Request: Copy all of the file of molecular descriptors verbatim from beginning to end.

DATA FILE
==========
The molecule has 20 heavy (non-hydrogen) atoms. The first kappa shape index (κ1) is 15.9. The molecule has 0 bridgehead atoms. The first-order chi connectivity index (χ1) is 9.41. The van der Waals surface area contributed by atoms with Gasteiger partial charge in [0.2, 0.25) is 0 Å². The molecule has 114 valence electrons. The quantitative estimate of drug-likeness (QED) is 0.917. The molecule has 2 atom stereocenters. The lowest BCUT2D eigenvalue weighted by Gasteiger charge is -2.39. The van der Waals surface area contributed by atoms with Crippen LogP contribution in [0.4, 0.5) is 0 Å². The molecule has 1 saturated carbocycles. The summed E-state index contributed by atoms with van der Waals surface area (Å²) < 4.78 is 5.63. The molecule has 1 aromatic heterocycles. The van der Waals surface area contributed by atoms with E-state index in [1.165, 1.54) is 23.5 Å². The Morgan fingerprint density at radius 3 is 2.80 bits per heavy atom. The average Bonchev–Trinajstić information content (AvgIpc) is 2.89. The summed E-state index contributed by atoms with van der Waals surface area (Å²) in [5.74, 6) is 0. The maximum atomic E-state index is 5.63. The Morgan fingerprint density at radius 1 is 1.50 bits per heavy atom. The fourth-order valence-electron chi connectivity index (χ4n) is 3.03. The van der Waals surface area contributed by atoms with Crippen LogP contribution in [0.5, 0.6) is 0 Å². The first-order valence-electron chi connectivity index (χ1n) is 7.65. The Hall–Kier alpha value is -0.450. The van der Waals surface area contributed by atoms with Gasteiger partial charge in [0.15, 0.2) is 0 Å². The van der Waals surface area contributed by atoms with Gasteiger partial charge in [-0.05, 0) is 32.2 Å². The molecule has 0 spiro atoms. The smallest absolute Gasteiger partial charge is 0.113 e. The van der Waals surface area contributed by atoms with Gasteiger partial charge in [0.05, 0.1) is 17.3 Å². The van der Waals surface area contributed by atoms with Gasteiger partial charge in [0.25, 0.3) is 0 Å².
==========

The molecule has 20 heavy (non-hydrogen) atoms. The first kappa shape index (κ1) is 15.9. The molecule has 0 bridgehead atoms. The first-order chi connectivity index (χ1) is 9.41. The van der Waals surface area contributed by atoms with Gasteiger partial charge in [0.2, 0.25) is 0 Å². The molecule has 114 valence electrons. The quantitative estimate of drug-likeness (QED) is 0.917. The molecule has 2 atom stereocenters. The lowest BCUT2D eigenvalue weighted by Gasteiger charge is -2.39. The van der Waals surface area contributed by atoms with Crippen LogP contribution in [0.4, 0.5) is 0 Å². The molecule has 1 saturated carbocycles. The summed E-state index contributed by atoms with van der Waals surface area (Å²) < 4.78 is 5.63. The molecule has 1 aromatic heterocycles. The van der Waals surface area contributed by atoms with E-state index in [1.165, 1.54) is 23.5 Å². The Morgan fingerprint density at radius 3 is 2.80 bits per heavy atom. The average Bonchev–Trinajstić information content (AvgIpc) is 2.89. The summed E-state index contributed by atoms with van der Waals surface area (Å²) in [5.74, 6) is 0. The maximum atomic E-state index is 5.63. The Morgan fingerprint density at radius 1 is 1.50 bits per heavy atom. The fourth-order valence-electron chi connectivity index (χ4n) is 3.03. The van der Waals surface area contributed by atoms with Crippen LogP contribution in [0.5, 0.6) is 0 Å². The first-order valence-electron chi connectivity index (χ1n) is 7.65. The Hall–Kier alpha value is -0.450. The van der Waals surface area contributed by atoms with Gasteiger partial charge in [0.15, 0.2) is 0 Å². The van der Waals surface area contributed by atoms with Gasteiger partial charge in [-0.05, 0) is 32.2 Å². The molecule has 0 spiro atoms. The smallest absolute Gasteiger partial charge is 0.113 e. The van der Waals surface area contributed by atoms with Gasteiger partial charge in [0.05, 0.1) is 17.3 Å². The van der Waals surface area contributed by atoms with Gasteiger partial charge in [0.25, 0.3) is 0 Å².